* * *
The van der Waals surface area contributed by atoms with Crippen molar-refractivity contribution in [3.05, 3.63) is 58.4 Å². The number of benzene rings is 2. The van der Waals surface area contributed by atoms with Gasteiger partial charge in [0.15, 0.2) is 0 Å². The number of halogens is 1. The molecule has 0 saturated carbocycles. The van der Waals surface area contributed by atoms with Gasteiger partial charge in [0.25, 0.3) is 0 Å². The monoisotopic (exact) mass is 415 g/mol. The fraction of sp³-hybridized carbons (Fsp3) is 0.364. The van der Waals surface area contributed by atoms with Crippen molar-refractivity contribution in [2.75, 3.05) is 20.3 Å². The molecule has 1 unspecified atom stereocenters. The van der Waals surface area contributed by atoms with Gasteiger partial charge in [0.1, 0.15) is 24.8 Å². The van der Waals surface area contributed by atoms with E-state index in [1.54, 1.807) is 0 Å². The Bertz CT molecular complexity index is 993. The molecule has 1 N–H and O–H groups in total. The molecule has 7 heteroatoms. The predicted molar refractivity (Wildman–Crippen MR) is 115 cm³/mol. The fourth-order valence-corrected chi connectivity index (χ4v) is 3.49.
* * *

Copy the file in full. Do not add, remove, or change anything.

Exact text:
The van der Waals surface area contributed by atoms with Crippen molar-refractivity contribution in [3.05, 3.63) is 58.4 Å². The number of benzene rings is 2. The van der Waals surface area contributed by atoms with Gasteiger partial charge in [0.15, 0.2) is 0 Å². The number of halogens is 1. The molecule has 0 saturated carbocycles. The van der Waals surface area contributed by atoms with Gasteiger partial charge in [0.25, 0.3) is 0 Å². The monoisotopic (exact) mass is 415 g/mol. The fraction of sp³-hybridized carbons (Fsp3) is 0.364. The van der Waals surface area contributed by atoms with Crippen molar-refractivity contribution in [2.75, 3.05) is 20.3 Å². The molecule has 1 unspecified atom stereocenters. The van der Waals surface area contributed by atoms with Gasteiger partial charge in [0.1, 0.15) is 24.8 Å². The van der Waals surface area contributed by atoms with E-state index in [1.54, 1.807) is 0 Å². The Bertz CT molecular complexity index is 993. The molecule has 1 N–H and O–H groups in total. The molecule has 7 heteroatoms. The predicted molar refractivity (Wildman–Crippen MR) is 115 cm³/mol. The fourth-order valence-corrected chi connectivity index (χ4v) is 3.49.